Humans will accompany autonomous shuttles as they take over our cities

Autonomous shuttles could become the first widespread, real-world application of level-five autonomous technology. They won't be entirely human-less, though. Human intervention could keep the shuttles safe and boost consumer acceptance.

Nubia’s two-screen wonder is a new solution to our all-screen selfie problems

Nubia has added a second screen to the back of the Nubia X so the rear camera can be used for selfies -- and a lot more -- and the front is all-screen. We tried the phone out at CES 2019.
Digital Trends Live

USA Today’s Emerging Tech director talks about the future of storytelling

We sat down with Ray Soto, the Director of Emerging Tech for USA Today, to talk about how his team is telling fun and engaging interactive news stories with virtual and augmented reality.
Digital Trends Live

Digital Trends Live: Facebook’s privacy breach, grocery robots, and more

On episode 41 of Digital Trends Live, hosts Greg Nibler and Caleb Denison broke down the news stories of the day. On the docket: Facebook's privacy scandal, grocery delivery robots, and more.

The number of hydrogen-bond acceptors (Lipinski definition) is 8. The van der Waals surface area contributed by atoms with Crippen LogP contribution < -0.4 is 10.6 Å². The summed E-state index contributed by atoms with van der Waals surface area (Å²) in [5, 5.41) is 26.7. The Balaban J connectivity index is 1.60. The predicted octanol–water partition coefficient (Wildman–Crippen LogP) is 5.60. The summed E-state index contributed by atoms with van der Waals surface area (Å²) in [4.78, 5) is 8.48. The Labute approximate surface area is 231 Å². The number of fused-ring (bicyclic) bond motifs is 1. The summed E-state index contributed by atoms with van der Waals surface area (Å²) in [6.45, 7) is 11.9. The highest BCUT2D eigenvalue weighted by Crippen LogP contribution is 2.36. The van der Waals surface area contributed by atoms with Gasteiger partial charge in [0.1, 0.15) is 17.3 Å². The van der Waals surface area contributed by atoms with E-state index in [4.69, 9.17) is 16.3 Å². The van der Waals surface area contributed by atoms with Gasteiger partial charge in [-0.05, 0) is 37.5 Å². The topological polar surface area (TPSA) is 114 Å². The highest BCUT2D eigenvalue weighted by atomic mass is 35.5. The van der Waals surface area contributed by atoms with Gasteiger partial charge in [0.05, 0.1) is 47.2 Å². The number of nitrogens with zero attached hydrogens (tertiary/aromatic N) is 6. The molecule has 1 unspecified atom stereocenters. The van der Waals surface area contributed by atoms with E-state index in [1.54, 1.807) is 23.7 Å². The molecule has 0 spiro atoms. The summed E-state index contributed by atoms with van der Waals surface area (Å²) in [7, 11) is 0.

Digital Trends Live

Digital Trends Live: Bad passwords, a new iPad Mini, and dating with blockchain

On this episode of Digital Trends Live, we discussed online security with the worst passwords of the year, and Adryenn Ashley, CEO of blockchain dating app Loly, and chef Sara Woods joined the show.
Digital Trends Live

We talked to Limbitless about giving gaming-themed prosthetic arms to kids

The nonprofit organization Limbitless creates free bionic arms for children to use like they would a traditional arm. Digital Trends talked to Limbitless about its arms and partnerships with game franchises.
Digital Trends Live

Digital Trends Live: Deepak Chopra, record Alexa sales, and data security

"Technology is part of human evolution," Deepak Chopra posited on this episode of DT Live. We also discussed an Alexa outage in Europe, and chatted with Giri Sreenivas of Helm about online security, and with Dominique Courbin from…
Digital Trends Live

Digital Trends Live: ‘Bandersnatch,’ Brianna Perry, and Origin PC unboxing

On episode 44 of Digital Trends Live, we unboxed three Origin gaming desktops, and welcomed Brianna Perry to the show to talk about her debut album Fortune Cookie, and what it was like meeting musicians like Flo Rida and DJ Khalid as a kid.
Digital Trends Live

Digital Trends Live: Netflix news, visions of CES, and more

On episode 45 of Digital Trends Live, hosts Greg Nibler and Drew Prindle looked at the most exciting news stories from the world of tech, including the runaway success of Netflix's Bird Box, what to look forward to at CES, and more.
Digital Trends Live

Digital Trends Live – CES 2019 – Day 1

On today's episode: While we are for sure going to run down all the hottest and most innovative tech announcements of CES 2019, we're also hosting some amazing guests and panels. From the Impossible Burger and the future of food, to full…